• Hong Kong Fusion (St. John’s Street) is probably where you’ll go when hungover, especially if you sleep through Buttery lunch.
  • Bridge Street houses a lot of restaurants, most of which are chains (Cote, Caffe Rouge, La Tasca, Byron, Wildwood, etc.). See below.
  • Bella Italia (Bridge Street) is a chain Italian restaurant. Food is alright.
  • Byron (Bridge Street) purports to do “proper” burgers, which means they all cost like £11. The milkshakes are great.
  • Wildwood (Bridge Street) does wood-fired pizzas. Great outdoor terrace.
  • Galleria (Bridge Street) is worth a visit for the views over the river, but this privilege is reflected in the prices.
  • Pizza Express (Jesus Lane) is the nicest branch of this chain in Cambridge (there’s another on Regent Street) with an oak-panelled dining room.
  • Franco Manca (Rose Crescent) excellent pizza, £7–£10.
  • Bill’s (Green Street) has straightforward, very tasty food, plus a friendly atmosphere and colourful decoration. Excellent breakfast stop, especially early in the morning. Inexplicably includes guacamole on its mezze board…
  • Rainbow Café (in a “cosy” basement off King’s Parade) is a great spot for vegetarian/vegan/gluten-free food lovers but isn’t cheap.
  • Cambridge Chop House (King’s Parade) is relatively swanky and thus one of the better options for when parents visit.
  • Efes (King Street) is a Turkish restaurant with great mezze.
  • d’Arry’s Wine Shop (King Street) is, despite its name, actually a restaurant and does very good contemporary British cuisine with a nice wine selection too. Main courses are between £13 and £21. Good place to impress a date, or your parents.
  • Twenty-Two (Chesterton Road) serves extremely good food but is pretty pricey. There is only a set menu, but it never disappoints! Reservations necessary.
  • Midsummer House (Midsummer Common) is the only 2 Michelin star restaurant in East Anglia.
  • The Olive Grove (Regent Street) serves Greek Cypriot food.
  • Al Casbah (Mill Road) – Algerian & Mediterranean fare at a good price, though the service is not always up to snuff.
  • Cambridge has a few Thai Restaurants with Sala Thong on Queen’s Road, The Wrestlers pub on Newmarket Road and Thaikhun in Quayside.
  • There are a number of Indian Restaurants, many of them on Castle Street (close to College). These include The Maharajah and Cocum. Also in the town centre is India House (Newnham Road) and Tiffin Truck. There is an equally large collection of Indian restaurants in the Mill Road Area.
  • Las Iguanas (Quayside) is a chain serving pan-Latin American food in a cheerful atmosphere and has cocktail happy hours most days. Mexican food can be found at Nana Mexico (Regent Street; Lion Yard). (Take note: decent Mexican food is rare in the UK outside London).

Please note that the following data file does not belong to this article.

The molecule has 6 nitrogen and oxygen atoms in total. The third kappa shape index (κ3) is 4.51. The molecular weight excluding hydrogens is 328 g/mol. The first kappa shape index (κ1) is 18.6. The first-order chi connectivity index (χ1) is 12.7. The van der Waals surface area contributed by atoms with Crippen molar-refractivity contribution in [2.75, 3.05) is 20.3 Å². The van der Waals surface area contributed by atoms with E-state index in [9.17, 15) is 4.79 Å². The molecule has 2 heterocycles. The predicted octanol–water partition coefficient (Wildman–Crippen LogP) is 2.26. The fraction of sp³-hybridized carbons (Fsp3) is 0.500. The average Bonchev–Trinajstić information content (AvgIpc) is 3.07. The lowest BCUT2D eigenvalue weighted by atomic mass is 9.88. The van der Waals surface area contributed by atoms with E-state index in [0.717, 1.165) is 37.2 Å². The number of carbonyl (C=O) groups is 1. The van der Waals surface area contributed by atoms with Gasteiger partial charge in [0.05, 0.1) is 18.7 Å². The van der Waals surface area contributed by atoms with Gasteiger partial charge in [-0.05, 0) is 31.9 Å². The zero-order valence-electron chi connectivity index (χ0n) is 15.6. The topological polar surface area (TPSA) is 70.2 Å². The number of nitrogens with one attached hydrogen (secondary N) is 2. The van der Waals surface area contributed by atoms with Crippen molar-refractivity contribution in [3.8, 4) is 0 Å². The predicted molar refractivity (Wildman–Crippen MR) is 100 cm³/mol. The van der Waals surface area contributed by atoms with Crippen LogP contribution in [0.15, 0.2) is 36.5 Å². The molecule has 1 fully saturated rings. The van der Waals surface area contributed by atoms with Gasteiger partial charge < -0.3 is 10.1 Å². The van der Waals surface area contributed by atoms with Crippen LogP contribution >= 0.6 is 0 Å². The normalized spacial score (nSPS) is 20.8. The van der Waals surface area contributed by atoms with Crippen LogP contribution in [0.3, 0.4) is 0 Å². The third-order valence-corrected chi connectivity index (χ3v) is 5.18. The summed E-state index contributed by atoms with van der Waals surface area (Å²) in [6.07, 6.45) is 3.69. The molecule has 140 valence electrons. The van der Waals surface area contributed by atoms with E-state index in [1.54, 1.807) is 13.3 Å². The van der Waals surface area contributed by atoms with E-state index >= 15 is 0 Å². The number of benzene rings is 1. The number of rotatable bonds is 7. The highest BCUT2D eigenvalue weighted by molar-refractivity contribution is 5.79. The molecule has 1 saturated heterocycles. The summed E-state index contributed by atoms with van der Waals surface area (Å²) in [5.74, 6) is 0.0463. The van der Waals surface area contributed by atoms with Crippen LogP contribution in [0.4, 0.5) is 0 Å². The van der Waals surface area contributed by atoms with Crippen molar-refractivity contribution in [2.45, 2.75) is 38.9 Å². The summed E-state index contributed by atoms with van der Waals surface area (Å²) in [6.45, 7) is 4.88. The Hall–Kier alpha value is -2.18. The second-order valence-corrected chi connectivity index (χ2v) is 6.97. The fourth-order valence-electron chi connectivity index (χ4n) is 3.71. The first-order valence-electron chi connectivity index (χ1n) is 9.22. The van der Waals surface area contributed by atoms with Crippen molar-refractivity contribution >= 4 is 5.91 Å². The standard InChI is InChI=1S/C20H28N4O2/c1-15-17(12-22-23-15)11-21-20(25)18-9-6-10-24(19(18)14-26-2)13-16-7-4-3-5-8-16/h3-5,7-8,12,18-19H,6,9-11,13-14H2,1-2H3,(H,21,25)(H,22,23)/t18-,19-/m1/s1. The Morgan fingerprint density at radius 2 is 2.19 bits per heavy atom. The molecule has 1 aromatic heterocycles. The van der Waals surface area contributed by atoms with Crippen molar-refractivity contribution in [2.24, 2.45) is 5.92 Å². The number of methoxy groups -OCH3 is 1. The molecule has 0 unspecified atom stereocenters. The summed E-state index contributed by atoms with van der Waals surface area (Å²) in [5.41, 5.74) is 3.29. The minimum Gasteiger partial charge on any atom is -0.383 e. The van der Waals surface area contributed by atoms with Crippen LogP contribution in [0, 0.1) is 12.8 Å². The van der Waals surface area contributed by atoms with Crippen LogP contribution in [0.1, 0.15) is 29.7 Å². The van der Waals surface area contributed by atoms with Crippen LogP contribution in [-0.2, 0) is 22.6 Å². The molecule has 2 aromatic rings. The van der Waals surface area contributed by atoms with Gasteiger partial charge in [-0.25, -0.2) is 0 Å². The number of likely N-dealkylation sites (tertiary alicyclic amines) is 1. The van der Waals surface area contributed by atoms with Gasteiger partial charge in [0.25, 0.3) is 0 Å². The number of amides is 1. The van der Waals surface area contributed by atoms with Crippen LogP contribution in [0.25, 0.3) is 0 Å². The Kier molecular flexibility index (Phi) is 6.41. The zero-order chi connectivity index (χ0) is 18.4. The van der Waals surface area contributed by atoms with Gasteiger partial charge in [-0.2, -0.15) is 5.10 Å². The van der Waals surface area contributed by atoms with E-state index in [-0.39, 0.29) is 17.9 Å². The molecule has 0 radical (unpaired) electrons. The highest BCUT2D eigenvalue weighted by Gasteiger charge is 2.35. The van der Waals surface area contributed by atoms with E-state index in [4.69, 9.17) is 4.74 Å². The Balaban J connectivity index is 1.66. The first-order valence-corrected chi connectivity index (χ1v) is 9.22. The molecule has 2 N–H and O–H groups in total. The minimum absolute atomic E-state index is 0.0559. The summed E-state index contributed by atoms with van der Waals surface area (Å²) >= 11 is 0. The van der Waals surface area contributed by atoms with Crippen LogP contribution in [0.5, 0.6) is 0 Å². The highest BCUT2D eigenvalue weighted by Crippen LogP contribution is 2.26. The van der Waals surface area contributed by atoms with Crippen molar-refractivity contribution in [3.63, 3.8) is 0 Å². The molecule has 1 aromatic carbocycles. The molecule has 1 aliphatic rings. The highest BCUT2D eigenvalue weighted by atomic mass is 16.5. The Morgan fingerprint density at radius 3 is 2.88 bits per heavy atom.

• There are a number of East Asian Restaurants. Sticks’n’sushi (Wheeler Street), itsu (Sidney Street) and Wasabi (Petty Curry) are popular for sushi. If you’re into Japanese noodles, then Yipee on King Street isn’t bad (if a little heavy on the MSG). Wagamama (St Andrew’s Street) is a national chain restaurant providing tasty, if inauthentic pan-Asian food at reasonable prices (£12 for a main – free green tea). Seven Days (Regent Street) is a Sichuan restaurant. Zhonghua Traditional Snack is a dumpling house by the Grafton Centre.
  • Fast Food is not absent in Cambridge. McDonald’s is in Rose Crescent, Burger King at the Grafton Centre and Pizza Hut on Regent Street. Gardenia’s (Gardie’s) in Rose Crescent is a favourite post-drinking spot to pick up Greek food and chips. The alternative to this is the Van of Life (aka, Mister Burger’s Van, aka Trailer of Life), which is parked on the College side of Market Square. The van on the other side is the Van of Death (aka Uncle Frank’s). Enough said.

Cafes and Coffee Shops

Though there is an impressive number of libraries in which students can study, some like to escape the confines of them and the College. Cambridge has a variety of different cafes and coffee shops which welcome book-laden students looking for an endless supply of caffeine and a little corner in which to work. Coffee in the UK is improving in quality, although it’s still be far from what Europeans and Antipodeans are used to.

  • Fitzbillies (Trumpington Street and Bridge Street) Cambridge institution famous for it’s sticky chelsea buns, if you need a serious pick-me-up during exam blues. Many students frequent the cafes for a few cups of (reliably good) coffee while they work on their dissertations. The restaurant side in the Trumpington St branch also serves lunch every day (pricey, but generally delicious).
  • Bould Brothers (Bridge St, opposite the Round Church and Forecourt plodge) St John’s local; great coffee (and recently featured in Vogue!)
  • Michaelhouse Cafe (Trinity Lane) is located inside a (deconsecrated) church. The high ceilings and stained glass windows offer a beautiful view while you study.
  • Harriet’s (Green Street) does afternoon tea and scones. Popular with tourists.
  • The Locker (King Street) is an Australian-inspired cafe with the best smashed avo in town according to our resident Aussie expert. Has a great upstairs area and does a 10% student discount. On the weekends, laptops can only be used upstairs.
  • Espresso Library (East Road) is a bit further out from the city centre, but the perfect escape on the weekends when the tourists have flooded Cambridge. They offer food, hot drinks, and a relaxing space to catch up with a book or a friend.
  • Hot Numbers (Trumpington Street, Mill Road) popular (good) coffee shop, nice place to sit down with food or coffee and do some work.
  • CB2 (Norfolk St) is right behind the Grafton Centre and another good escape from the crowded city centre. The cafe is large and welcoming with delicious hot panini sandwiches.
  • Cambridge is also home to various chain coffee shops including Caffe Nero (King’s Parade, Market Street), Costa Coffee (Market Hill), Starbucks (Market Street), and, better, Pret a Manger (Petty Curry, Market Street).